Happy Easter, everyone! We all know that bunny with the gift basket leaves his footprint everywhere, but you do to through your use of social media. And unlike the bunny’s, your footprint is digital.
So what exactly is a digital footprint anyway? The simple answer is the reputation you establish through social media–but even your in-person encounters with other people can be captured by someone’s smartphone or camera and posted on the web. The bottom line: try not to do things that could adversely affect your reputation with others. (This rule is universal to every one, not just businesses, professionals, simple every-day people, writers, etc.)
But here’s the next question: how do you build your digital footprint? The answer is as simple as sharing a photo on Instagram, or a video on YouTube, or even posting a short story you’ve written to a story-sharing website. (Sites that allow users to share their stories and comment on / favorite the works of other writers include FictionPress, WattPad, Figment, Quotev, and a few others out there that I have yet to discover.) In other words, your online activity is what establishes your reputation–but online and offline.
My point however is not to tell you how to use the internet–but how to use it responsibly. Let’s think of potential employers, for example. You want to work for a publishing house (we’ll call them PH-A) and you send them the resume of your skills–interning for a publishing house back in your college days, an experience of editing stories through college classes in editing, etc. Your skill set is not too shabby–but very shabby is your digital footprint. Your Twitter is infested with pictures of you writing graffiti on the walls of public buildings. Some of your Facebook statuses read things like, “Just thought about hanging this guy from the brim of his neck for messing up my order today,” and, “I absolutely HATE the publishing business; they’re nothing but dogs who are all about themselves and NOT the writer!”
Don’t get me wrong–we have every right to feel upset about something. But sometimes posting those feelings to public places–such as online–isn’t the wisest choice when we’re trying to get hired by someone and make a difference in the world. To make a difference, you have to play by others’ rules first–at least long enough for you to stand on your own feet without their help. But even then, don’t post something like, “HA! You idiots! You helped me become the big cheese now!” You never know when you’ll need those idiots to help you in the event that you fall on tough times. It happens to us all–even the “rich” and “successful” people.
Even if you think establishing privacy settings for your social media profiles hides the things you don’t want others to see, think twice. If it’s on the web, it’s vulnerable to anyone’s hands. Who could still see your posts even if no one else can? Simple: the website owner(s). Nothing is private on the web–so certainly don’t post what you wouldn’t be willing to show anyone in person. Even if you delete a post, you can’t delete our memory banks–we’ll always remember your digital footprint, even if you try to erase it.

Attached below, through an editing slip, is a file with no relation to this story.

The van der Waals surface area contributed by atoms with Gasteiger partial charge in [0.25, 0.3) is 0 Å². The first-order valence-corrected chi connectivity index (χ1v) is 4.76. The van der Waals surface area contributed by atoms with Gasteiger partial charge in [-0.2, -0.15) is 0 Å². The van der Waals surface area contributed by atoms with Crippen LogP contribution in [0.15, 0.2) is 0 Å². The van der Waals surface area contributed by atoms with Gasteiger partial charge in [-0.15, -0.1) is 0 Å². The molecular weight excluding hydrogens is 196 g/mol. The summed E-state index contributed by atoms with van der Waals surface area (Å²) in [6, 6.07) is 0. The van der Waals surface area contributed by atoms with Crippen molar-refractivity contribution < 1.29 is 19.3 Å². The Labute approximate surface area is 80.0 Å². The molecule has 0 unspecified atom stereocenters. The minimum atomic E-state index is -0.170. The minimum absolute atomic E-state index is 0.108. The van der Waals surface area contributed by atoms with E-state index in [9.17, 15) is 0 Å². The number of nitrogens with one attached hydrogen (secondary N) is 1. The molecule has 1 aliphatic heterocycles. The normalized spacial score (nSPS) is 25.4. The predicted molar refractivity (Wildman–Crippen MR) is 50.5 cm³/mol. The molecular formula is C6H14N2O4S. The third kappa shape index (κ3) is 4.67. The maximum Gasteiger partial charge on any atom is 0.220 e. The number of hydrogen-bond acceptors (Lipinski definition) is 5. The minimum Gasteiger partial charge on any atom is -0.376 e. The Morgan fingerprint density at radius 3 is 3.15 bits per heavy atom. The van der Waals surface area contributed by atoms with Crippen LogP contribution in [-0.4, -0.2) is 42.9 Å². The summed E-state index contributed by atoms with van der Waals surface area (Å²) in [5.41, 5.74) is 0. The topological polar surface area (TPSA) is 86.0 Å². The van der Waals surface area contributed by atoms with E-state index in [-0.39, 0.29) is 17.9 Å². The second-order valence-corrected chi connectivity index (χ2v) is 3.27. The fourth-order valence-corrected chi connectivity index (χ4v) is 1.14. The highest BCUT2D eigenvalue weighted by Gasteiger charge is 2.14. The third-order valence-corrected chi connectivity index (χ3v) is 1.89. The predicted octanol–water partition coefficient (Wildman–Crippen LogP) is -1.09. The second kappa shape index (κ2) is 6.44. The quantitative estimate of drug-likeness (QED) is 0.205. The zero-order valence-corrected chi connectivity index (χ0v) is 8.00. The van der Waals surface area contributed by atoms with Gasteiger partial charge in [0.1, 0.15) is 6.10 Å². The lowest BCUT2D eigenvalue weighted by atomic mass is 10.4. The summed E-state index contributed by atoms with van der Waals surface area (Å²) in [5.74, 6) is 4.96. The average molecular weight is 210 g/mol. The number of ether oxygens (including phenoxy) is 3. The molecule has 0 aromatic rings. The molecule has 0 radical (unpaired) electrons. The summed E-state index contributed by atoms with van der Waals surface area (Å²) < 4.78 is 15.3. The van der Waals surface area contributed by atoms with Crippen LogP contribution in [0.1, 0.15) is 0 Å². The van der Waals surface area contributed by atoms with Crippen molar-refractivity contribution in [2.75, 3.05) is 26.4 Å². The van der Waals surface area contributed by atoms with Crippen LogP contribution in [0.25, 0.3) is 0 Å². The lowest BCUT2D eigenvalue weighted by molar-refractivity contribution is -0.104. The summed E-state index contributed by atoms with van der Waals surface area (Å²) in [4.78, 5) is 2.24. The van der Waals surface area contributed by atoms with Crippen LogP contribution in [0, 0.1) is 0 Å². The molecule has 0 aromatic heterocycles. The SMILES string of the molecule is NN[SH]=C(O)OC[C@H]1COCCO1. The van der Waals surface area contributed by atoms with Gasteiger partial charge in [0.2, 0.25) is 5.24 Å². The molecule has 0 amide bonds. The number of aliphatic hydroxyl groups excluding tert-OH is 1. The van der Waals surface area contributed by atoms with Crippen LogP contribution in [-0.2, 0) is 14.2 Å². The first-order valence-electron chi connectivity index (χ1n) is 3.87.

We writers especially must remember that while social media can be used to establish our character in the eyes of others, it must also be used in a way that respects our audience. How can we use the internet in a way that advances others and not just ourselves? Again–respect is a good place to start.
One way to respect others is to post things that teach them. Posting a status update to Facebook that reads, “Just got a new pair of sunglasses! I feel so special *heart heart heart*” is one thing. But posting a status that reads, “Just got a new pair of sunglasses! You all should totally invest in this brand; they offer X-Y-Z” not only tells us how happy you are, but how we can share in your happiness and get that pair of sunglasses for ourselves. There’s nothing wrong with telling us how proud you are of something, but it’s even better to invite us to share in that pride.
So the exercise I want you to try today is pretty self-explanatory: build your digital footprint. Post photos, videos, status updates–things that express to us who you are. And while you’re at it, invite your audience to join in the fun! Also keep in mind that you want to convey your love for creative writing–but in a way that invites others to find their own inner writing capabilities.
Don’t just promote your book or only post things about your experiences with writing, but invite us to learn from your experiences. A post like, “Today I learned that my character is too one-dimensional” is not the same as, “Today I learned that my character is too one-dimensional–but here’s how you can avoid the same for yours.” Help your audience first, and they’ll help you. And remember, a post like, “I just thought of rolling this person over for taking SOOOO long to cross the street,” could leave you with the skid marks in social media.
This all said, your exercise today is to do something with social media, but not just anything. Research information on your field of creative writing (thriller novels, personal essays, poems, etc.) and share it on Twitter, Facebook, etc.–any social media platform you use. Start sharing meaningful content with your target audience (that is, content that they would be interested in seeing). And remember, post responsibly. Anything posted on the internet lasts forever–even the bad stuff.